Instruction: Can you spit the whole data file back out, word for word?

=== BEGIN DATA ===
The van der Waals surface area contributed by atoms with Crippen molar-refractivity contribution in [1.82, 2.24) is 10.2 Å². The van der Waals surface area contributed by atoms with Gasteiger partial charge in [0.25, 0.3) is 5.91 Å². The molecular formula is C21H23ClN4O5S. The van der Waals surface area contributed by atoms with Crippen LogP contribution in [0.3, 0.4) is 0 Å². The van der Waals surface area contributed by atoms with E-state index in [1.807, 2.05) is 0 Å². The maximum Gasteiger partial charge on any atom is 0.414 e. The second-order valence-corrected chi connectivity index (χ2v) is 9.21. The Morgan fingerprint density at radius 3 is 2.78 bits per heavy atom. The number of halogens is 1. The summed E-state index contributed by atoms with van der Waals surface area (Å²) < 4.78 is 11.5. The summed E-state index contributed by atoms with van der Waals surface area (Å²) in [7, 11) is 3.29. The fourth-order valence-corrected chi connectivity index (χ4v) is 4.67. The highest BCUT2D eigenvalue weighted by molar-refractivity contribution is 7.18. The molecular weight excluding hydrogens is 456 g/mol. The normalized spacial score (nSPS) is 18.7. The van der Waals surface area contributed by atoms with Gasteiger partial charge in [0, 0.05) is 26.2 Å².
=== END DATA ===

The van der Waals surface area contributed by atoms with Crippen molar-refractivity contribution in [1.82, 2.24) is 10.2 Å². The van der Waals surface area contributed by atoms with Gasteiger partial charge in [0.25, 0.3) is 5.91 Å². The molecular formula is C21H23ClN4O5S. The van der Waals surface area contributed by atoms with Crippen LogP contribution in [0.3, 0.4) is 0 Å². The van der Waals surface area contributed by atoms with E-state index in [1.807, 2.05) is 0 Å². The maximum Gasteiger partial charge on any atom is 0.414 e. The second-order valence-corrected chi connectivity index (χ2v) is 9.21. The Morgan fingerprint density at radius 3 is 2.78 bits per heavy atom. The number of halogens is 1. The summed E-state index contributed by atoms with van der Waals surface area (Å²) < 4.78 is 11.5. The summed E-state index contributed by atoms with van der Waals surface area (Å²) in [7, 11) is 3.29. The fourth-order valence-corrected chi connectivity index (χ4v) is 4.67. The highest BCUT2D eigenvalue weighted by molar-refractivity contribution is 7.18. The molecular weight excluding hydrogens is 456 g/mol. The normalized spacial score (nSPS) is 18.7. The van der Waals surface area contributed by atoms with Gasteiger partial charge in [0, 0.05) is 26.2 Å².